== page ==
Nicholas and Gelis advance their relationship, we understand more of their characters, and the minor ones are nicely fleshed out. In fact, I was all set to give this 5 stars It's nonsensical that Gelis "prove" her cunning worthy of being loved by destroying her husband's business. I mean, I know that much of the series conflict is driven by Nicholas' inability to separate his personal issues from those of his bank, but seriously Dec 02, Katherine rated it really liked it Recommends it for: I don't care for Dunnett's Nicollo series as much as her Lymond series.

Nicholas is rather an oaf given to dangerous games, but at last in this fifth book of the series I keep on reading because Dunnett's use of the English language is thrilling I'm beginning to see his charms.

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Dunnett is treating him more softly. I'm more than half way finished Dec 2, and this I believe is the least violent of Dunnett's Lymond and Nicollo books -- a plus for me. Her plotting leaves some implausibilitie I don't care for Dunnett's Nicollo series as much as her Lymond series. Her plotting leaves some implausibilities, but one tends to forgive Dunnett any faults for her genius with language and description, and her astonishing wit in threading her plots though strange places.

To Lie with Lions: Dorothy Dunnett

We are now in Iceland, having come from Timbuktu in the previous volume: The Unicorn Hunt and some dozen other remote locales as well. Here is 15th century soccer played on the ramparts and roofs of Edinburgh's castle. Not as brilliant as Lymond's rooftop chase in Queen's Play, but then I feel that the first Lymond books: The Game of Kings and Queen's Play, are worth the 5 and 6 readings I've given them so far, and the thought of rereading them yet again feels like the promise of homecoming.

Aug 29, gk rated it did not like it Shelves: I thoroughly disliked the book, which was disappointing, especially considering just how much I loved the first few books in this series.

The feud between Gelis and Niccolo is one of the stupidest I've ever come across, and the reasons behind it on both their sides felt unconvincing and somewhat repugnant. The characterization is also becoming more unbelievable with every book, what with Niccolo being a naturally gifted genius in just about every field, including the supernatural, and Gelis ping I thoroughly disliked the book, which was disappointing, especially considering just how much I loved the first few books in this series.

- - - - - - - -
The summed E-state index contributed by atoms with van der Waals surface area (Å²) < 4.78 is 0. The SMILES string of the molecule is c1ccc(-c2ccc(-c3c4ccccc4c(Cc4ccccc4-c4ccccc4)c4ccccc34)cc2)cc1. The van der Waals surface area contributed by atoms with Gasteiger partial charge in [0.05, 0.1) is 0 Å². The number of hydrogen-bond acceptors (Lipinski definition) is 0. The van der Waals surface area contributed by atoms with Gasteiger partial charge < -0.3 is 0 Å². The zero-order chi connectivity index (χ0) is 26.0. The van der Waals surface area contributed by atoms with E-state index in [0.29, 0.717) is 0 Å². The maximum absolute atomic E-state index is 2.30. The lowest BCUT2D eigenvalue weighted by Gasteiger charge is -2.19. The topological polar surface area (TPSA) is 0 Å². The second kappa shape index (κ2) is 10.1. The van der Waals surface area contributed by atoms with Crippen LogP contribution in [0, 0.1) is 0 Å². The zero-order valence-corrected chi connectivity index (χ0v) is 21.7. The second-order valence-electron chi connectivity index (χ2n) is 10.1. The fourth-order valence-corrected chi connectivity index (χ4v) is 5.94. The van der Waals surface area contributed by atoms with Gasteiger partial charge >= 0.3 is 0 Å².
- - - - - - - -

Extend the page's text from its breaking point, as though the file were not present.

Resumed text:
The characterization is also becoming more unbelievable with every book, what with Niccolo being a naturally gifted genius in just about every field, including the supernatural, and Gelis ping-ponging between brilliance and stupidity as serves the plot -- able to out-guess godly perceptive Niccolo, unable to foresee the direct harm her actions can cause that even a six-year old should be able to figure out. Niccolo would bend over backwards for those he cares for but is brutal with his enemies though rarely to the extent of death , and others pay the price for his revenge.

Why in the world does Dunnett expect me to sympathize with Gelis rather than Niccolo? The moral underpinning of this series seems fatally flawed.

Jul 28, Caro rated it really liked it. Oblique, allusive, the master of showing and not telling, Dunnett is a formidable writer. Only occasionally do I understand the machinations of each character, though I love the action and the characterizations. I did feel the machinery creaking in this one, though, particularly during the adventure in Iceland, filled with erupting volcanoes, walls of fire and marauding bears but serving to advance the plot only a little. The ending is astonishing.

How will Niccolo recover from betraying everyon Oblique, allusive, the master of showing and not telling, Dunnett is a formidable writer. How will Niccolo recover from betraying everyone he cares about? Dec 19, Kate Fortier rated it it was amazing. I own the entire Niccolo series and am currently on the 6th of 8 books, although I have listed all 8 and rated them 5 stars in my profile.

I LOVE this series. The best historical fiction I have ever read. These books transport me, and I love them so much that I am dreading turning the last page I own the entire Niccolo series and am currently on the 6th of 8 books, although I have listed all 8 and rated them 5 stars in my profile. These books transport me, and I love them so much that I am dreading turning the last page of the eighth book. Mar 12, Anne added it Shelves: The Niccolo series and I are taking a break from our relationship. Merchant-banker Nicholas de Fleury, having wrested his infant son from the boy's formidable mother, pauses en route to the land of golden light to set in train a deception that will ensnare nations in the triumphant ruin of his enemies.

This is volume six in the "House of Niccolo". She is best known for her two superb series of historical fiction - The Lymond Chronicles and The House of Niccolo - set in the fifteenth and sixteenth centuries and ranging across Europe and the Mediterranean, and for King Hereafter , the eleventh-century story of Earl Thorfinn of Orkney whom Dorothy believed was also King Macbeth. Dunnett died 9 November , having sold half a million copies internationally.